For the third straight year, the Montreal Canadiens won the Stanley Cup, and there was no doubt they were the best team. Although unlike the previous two years, Montreal had to at least sweat out the Boston Bruins in the finals of the 1978 Stanley Cup playoffs.
The Canadiens finished 16 points ahead of second-place Boston in the league’s overall standings. Guy Lafleur scored 60 goals and passed for 72 assists, winning the MVP for the second consecutive season. Defenseman Larry Robinson would join Lafleur as a first-team All-Star. Future Hall of Fame goalie Ken Dryden was again the best at his position. Montreal barreled through two playoff opponents with a combined record of 8-1 to get to the Finals.
It was not a foregone conclusion that Boston would be the opponent in a rematch of the 1977 Stanley Cup Finals. The Bruins were only two points ahead of the New York Islanders, who had the core of talent just a couple years away from becoming a dynasty themselves.
Clark Gillies, with 35 goals and 50 assists was a first-team All-Star, and he was one of six players that scored 30-plus goals in an offensive attack second only to Montreal’s. Glenn Resch gave New York a great goaltender and they had the look of a team ready to be Montreal’s dance partner in the Finals.
In the quarterfinals, the Isles were paired up with Toronto, a pretty good team, but also well behind the pace set the league’s best five teams (also including the Buffalo Sabres and Philadelphia Flyers). The Leafs relied on an offense that was top-heavy, with 40-plus goal scorers in Darryl Sittler and Lanny McDonald, but little depth to the attack. When New York took the first two games at home, it seemed par for the course.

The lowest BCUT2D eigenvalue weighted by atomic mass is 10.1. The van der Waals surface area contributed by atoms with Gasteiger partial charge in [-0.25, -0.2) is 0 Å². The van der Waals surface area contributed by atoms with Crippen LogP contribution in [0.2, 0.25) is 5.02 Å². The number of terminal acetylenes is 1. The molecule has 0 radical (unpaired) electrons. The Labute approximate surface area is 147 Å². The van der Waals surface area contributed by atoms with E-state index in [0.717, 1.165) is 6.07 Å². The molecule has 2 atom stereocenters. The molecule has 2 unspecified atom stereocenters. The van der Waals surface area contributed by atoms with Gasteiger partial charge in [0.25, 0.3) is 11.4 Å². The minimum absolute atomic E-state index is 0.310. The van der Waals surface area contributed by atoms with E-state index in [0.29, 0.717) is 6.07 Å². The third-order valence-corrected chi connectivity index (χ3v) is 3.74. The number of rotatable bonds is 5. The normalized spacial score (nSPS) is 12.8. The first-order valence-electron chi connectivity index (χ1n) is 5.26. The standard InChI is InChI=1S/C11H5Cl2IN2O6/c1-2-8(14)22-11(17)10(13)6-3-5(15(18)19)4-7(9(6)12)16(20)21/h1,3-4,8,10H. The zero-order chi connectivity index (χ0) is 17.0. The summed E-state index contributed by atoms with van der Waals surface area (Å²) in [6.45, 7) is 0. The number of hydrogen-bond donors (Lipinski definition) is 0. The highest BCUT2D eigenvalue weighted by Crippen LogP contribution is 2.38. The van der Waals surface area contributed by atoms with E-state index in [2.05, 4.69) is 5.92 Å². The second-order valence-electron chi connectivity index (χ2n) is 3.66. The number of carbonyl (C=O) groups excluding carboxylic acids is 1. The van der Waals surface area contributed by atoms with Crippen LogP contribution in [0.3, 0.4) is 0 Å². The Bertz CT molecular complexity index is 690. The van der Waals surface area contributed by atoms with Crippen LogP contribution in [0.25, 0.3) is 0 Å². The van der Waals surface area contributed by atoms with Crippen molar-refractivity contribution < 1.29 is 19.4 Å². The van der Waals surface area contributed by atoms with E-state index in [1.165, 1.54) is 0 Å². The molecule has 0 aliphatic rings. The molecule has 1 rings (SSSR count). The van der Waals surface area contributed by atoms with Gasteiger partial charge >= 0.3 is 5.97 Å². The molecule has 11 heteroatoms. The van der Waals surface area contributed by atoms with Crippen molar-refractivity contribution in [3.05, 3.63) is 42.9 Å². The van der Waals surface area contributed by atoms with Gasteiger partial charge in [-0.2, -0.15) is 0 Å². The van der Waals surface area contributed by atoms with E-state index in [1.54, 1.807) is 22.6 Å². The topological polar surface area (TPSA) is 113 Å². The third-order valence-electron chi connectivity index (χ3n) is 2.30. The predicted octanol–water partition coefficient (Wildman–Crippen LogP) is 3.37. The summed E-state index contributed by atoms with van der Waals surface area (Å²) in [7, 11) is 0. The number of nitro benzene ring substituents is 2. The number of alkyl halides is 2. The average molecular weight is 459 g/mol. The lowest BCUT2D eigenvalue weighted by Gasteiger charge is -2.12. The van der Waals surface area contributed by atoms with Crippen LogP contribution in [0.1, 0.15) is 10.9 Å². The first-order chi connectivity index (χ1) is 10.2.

Toronto turned it around and won two games at home. The home teams traded wins in Games 5 & 6, but then in Game 7, home team magic finally ran out. It went to overtime and Toronto pulled out a 2-1 win. New York, with players like 21-year-old center Bryan Trottier and forward Mike Bossy, was on their way to greatness. But they would wait their turn.
The Smythe Division, filled with teams mostly from the Midwest, was awful. Its champion was not a serious title contender and the Chicago Blackhawks of 1978 were no exception. Their veteran goaltender, 34-year-old Tony Esposito could still get it done and was the reason the Blackhawks won the division, but the lack of offense kept them 8th-best in the league.
Just how far Chicago was removed from being a true contender was shown when Boston administered a four-game sweep in the quarterfinals, with only two of the games being close.
After Boston rolled Philadelphia in five games, they had their shot at the champs. The Bruins didn’t have a great offensive player, but the offense was balanced and defenseman Brad Park was a first-team All-Star. Still, when they dropped a 3-2 overtime decision in Game 2, to make it six straight Finals losses to Montreal, it looked like another year to break out the brooms.
Boston goalie Gerry Cheevers delivered a shutout in Game 3 though, a 4-0 win. Then late in Game 4, trailing 3-2, Park stuck in the game-tying goal and Boston won in overtime. Montreal won Game 5, but Parks scored the opening goal in Game 6 back in the Garden to give hope.
Alas, the Canadiens did what great teams do and that’s snuff out hope. Dryden didn’t allow another goal and Montreal sealed a third straight Cup with a 4-1 win. Robinson took home the Conn Smythe Award as MVP of the 1978 Stanley Cup playoffs. The dynasty thundered on.